Not that the Loughborough sports science student would stake a claim to being Britain's swimmer of the year. "No," she says, emphatically. "Eight medals is good, but for me it has been a year for quantity, not quality. I don't see the quality of what I have delivered being as high as that from a lot of people."

True, in terms of achievement in a specialist event, Marshall has not sparkled anything like as brightly as Balfour or McClatchey. Primarily a 200m freestyler, Marshall finished third in her specialist event in Melbourne and fourth in Buda-pest. She ends the year ranked eighth in the world. Balfour, Britain's only individual gold medal winner in Budapest and a team-mate of Marshall in the winning medley relay squad, is ranked third in the world in the 200m breaststroke. McClatchey ranks third in the 200m freestyle.

Nevertheless, it was Marshall who was singled out for praise in the end-of-year report compiled by Bill Sweetenham, British Swimming's national performance director - not a man renowned for the lauding of swimmers, in public least of all. "Melanie was an excellent leader and provided outstanding support for other athletes on the team," he wrote. "I cannot praise her enough. She has proved an example to all our athletes."

In his six years as Britain's performance director, Sweetenham has been obliged to overcome unfounded allegations of bullying levelled against him by swimmers who have been unwilling to toe his hard-line approach to training and preparation. Under the shrewd, painstaking direction of the bluff Australian, though, British swimming has not only reached unparalleled heights of medal-winning success in 2006 but also baptised a potentially golden generation of youngsters in senior international competition.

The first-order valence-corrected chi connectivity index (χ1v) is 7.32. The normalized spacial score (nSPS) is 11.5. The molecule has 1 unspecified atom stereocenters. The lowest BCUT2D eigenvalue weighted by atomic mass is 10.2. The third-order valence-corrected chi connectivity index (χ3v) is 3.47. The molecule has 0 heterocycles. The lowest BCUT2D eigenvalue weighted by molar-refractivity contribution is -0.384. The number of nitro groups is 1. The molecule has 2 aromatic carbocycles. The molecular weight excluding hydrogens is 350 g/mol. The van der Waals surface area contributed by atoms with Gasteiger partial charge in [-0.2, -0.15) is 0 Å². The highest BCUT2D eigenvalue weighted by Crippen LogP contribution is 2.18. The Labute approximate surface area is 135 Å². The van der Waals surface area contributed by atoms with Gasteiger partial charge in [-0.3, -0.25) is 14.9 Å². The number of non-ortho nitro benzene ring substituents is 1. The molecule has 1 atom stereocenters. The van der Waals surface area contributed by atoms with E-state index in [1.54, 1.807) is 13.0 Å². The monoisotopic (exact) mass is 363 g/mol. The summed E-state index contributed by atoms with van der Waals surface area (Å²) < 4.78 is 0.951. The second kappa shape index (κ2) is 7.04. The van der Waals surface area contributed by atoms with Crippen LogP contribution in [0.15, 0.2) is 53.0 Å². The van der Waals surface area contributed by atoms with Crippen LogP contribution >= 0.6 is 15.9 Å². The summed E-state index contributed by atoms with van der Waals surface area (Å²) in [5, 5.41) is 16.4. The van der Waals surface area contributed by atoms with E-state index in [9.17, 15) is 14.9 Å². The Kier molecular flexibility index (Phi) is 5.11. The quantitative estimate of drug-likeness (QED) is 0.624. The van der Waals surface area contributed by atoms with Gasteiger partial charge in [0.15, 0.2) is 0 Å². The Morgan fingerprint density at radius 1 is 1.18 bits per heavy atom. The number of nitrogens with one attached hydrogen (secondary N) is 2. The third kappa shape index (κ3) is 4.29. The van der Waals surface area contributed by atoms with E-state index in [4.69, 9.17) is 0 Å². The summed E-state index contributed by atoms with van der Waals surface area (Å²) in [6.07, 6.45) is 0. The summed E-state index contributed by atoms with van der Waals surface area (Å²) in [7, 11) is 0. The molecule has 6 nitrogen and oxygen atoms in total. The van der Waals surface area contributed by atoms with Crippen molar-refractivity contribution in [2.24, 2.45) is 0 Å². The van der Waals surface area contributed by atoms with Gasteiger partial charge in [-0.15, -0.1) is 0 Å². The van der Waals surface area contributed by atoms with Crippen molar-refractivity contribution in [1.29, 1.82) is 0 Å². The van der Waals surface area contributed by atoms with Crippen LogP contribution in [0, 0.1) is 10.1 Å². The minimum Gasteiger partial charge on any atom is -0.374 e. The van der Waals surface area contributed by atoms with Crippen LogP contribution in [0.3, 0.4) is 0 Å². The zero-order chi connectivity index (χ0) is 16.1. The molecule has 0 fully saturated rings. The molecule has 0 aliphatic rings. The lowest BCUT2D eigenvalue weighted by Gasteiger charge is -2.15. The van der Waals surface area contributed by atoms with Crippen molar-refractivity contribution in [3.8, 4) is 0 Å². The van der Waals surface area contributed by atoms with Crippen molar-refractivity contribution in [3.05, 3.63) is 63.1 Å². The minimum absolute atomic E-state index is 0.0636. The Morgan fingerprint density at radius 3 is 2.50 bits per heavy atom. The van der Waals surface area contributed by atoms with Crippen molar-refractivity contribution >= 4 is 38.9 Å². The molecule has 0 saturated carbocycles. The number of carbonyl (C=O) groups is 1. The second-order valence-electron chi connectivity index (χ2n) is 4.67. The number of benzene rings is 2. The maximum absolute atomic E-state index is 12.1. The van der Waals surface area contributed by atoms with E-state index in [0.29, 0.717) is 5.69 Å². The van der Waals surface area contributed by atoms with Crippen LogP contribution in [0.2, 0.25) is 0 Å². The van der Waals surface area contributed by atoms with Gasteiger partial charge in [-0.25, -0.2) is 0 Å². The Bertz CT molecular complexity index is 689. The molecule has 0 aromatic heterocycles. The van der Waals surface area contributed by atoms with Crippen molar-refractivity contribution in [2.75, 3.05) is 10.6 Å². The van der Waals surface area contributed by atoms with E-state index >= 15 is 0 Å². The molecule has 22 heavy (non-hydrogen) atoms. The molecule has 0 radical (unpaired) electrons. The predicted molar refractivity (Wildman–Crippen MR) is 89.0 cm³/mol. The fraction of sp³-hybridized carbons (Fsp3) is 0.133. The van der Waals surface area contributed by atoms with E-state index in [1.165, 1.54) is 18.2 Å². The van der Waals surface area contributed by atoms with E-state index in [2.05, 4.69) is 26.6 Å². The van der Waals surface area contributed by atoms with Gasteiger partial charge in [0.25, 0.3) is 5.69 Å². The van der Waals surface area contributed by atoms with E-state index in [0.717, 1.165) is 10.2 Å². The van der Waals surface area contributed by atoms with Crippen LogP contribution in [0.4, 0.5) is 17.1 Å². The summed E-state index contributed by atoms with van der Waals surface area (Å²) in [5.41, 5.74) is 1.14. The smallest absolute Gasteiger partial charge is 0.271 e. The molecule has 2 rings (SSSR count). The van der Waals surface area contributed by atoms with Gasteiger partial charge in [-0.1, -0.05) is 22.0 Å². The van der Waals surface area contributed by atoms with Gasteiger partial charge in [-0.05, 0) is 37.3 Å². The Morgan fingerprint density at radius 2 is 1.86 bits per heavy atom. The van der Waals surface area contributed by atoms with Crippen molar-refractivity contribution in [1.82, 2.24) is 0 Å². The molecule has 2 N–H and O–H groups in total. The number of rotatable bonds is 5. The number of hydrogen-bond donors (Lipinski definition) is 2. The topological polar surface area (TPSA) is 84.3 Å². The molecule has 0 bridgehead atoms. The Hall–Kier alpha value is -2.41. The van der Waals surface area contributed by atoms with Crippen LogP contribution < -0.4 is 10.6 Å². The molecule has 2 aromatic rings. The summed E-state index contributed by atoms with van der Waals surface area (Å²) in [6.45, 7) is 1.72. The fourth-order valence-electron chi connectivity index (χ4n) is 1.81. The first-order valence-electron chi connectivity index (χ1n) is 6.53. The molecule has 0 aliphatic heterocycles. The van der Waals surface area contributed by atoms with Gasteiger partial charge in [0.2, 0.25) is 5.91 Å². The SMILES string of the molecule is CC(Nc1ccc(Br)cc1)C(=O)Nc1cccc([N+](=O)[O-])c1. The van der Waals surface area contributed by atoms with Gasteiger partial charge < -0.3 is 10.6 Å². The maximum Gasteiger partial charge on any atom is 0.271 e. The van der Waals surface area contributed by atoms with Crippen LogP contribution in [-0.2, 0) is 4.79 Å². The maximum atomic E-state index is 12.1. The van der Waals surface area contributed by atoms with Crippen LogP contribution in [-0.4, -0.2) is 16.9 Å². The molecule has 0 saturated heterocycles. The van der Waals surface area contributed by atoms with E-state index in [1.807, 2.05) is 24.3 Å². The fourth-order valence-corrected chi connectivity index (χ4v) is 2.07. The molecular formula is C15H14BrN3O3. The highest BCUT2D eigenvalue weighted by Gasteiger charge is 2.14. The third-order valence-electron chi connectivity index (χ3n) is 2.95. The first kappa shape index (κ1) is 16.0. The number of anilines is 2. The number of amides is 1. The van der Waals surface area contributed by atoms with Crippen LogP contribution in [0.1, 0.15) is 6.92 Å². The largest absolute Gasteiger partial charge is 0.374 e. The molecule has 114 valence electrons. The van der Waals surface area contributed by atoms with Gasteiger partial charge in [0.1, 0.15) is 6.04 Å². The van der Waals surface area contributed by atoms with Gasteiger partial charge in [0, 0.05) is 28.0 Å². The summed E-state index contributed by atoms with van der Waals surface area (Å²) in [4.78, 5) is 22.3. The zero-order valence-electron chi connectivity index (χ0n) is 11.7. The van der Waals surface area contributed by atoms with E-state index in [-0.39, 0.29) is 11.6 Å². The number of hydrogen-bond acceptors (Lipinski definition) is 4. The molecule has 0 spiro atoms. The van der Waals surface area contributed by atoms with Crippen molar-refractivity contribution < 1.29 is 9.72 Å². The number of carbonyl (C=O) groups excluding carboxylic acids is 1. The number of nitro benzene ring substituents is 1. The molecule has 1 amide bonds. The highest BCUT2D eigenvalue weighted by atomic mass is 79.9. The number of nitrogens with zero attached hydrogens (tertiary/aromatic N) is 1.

At the European Short Course Championships in Helsinki a fortnight ago, four teenaged British girls won medals. At the long course European Championships in Budapest in the summer, the 16-year-old Fran Halsall anchored the 4 x 100m medley team to victory. Marshall stood cheering her at poolside, having swum the lead-off leg.

"It was a proud feeling," Marshall says, recalling that golden moment. "Fran's very much her own person, and it's all down to her and her coach and the people she works with. But if Fran's having a bad day I'd like to think I'm the sort of person she could go up to and say, 'Mel, I'm having a shit day. Make me feel a bit better'. And I could do that.